Well, no one, but after reading the article I decided that everyone, myself included, probably SHOULD.

Gawande, a doctor himself, talks about observing geriatrician Juergen Bludau examine an 85-year-old patient named Jean Gavrilles. After spending 40 minutes with her, and taking into consideration her numerous health complaints, Bludau concludes that

"The single most serious threat she faced was not the lung nodule or the back pain. It was falling. Each year, about three hundred and fifty thousand Americans fall and break a hip. Of those, forty per cent end up in a nursing home, and twenty per cent are never able to walk again. The three primary risk factors for falling are poor balance, taking more than four prescription medications, and muscle weakness. Elderly people without these risk factors have a twelve-per-cent chance of falling in a year. Those with all three risk factors have almost a hundred-per-cent chance."

Age 85 may be a long way off for you; it may not. Still, it's worth noting the statistics: if, later in life, your balance is poor, you take four or more prescription drugs, and your muscles are weak, it's almost certain that you will fall at least once over the course of a year. And keeping this patient from falling -- and therefore, keeping her happily out of assisted living -- is of more pressing concern to this highly-respected geriatrician than treating a possible cancer on her lung!

If only there were something we could do -- starting even this very moment -- that might lessen our chances of losing our strength and balance, and becoming dependent on multiple prescription drugs later in life. Heck, since I'm in the fantasy land of leprechauns and fairies, maybe this hypothetical activity might even feel good and cost us nothing. Maybe we could even do it with our friends and make it social! Maybe we could compete at it if we felt so inclined! Maybe it could also have proven mood-elevating properties, make us more inclined to eat well, and give us a greater sense of being in charge of our own lives and our own health!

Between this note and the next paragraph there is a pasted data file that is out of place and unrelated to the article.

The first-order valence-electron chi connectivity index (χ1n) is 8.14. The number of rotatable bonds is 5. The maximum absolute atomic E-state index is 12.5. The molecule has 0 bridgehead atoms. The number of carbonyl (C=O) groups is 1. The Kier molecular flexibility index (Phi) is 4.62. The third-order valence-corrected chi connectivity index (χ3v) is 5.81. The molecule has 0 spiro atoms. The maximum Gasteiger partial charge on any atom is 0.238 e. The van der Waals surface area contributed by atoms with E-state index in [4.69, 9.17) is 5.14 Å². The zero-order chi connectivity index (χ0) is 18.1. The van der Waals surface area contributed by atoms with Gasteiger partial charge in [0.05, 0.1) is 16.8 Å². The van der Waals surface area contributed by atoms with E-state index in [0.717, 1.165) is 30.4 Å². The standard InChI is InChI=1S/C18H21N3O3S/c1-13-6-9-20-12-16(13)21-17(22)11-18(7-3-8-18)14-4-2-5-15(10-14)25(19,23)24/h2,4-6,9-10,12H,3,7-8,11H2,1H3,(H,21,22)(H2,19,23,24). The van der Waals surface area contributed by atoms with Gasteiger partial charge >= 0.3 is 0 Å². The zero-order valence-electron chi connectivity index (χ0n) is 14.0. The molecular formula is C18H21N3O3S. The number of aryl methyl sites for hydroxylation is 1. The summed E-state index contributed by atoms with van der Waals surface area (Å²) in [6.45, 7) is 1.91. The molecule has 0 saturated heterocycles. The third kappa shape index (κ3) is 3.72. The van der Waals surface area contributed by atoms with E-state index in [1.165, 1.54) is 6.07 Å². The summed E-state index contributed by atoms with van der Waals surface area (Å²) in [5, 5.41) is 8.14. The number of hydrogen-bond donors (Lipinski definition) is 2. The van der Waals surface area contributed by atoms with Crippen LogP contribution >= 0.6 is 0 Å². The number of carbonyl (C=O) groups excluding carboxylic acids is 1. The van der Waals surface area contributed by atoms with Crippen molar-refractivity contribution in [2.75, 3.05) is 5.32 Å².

What a dreamer I am, eh?

Tuesday, June 26, 2007

Call the Functional Training Abuse Hotline!

Tell me if you haven't seen this at your local gym: a trainer who has every client perform every set of every exercise standing on some kind of unstable surface, one eye closed, perhaps juggling two balls in one hand and spinning three plates in the other. It doesn't matter whether the client is an overweight, middle-aged woman or a skinny fifteen-year-old boy, the guy looks like he's prepping his client pool to become an acrobatic troupe busking for handouts on the Santa Monica pier.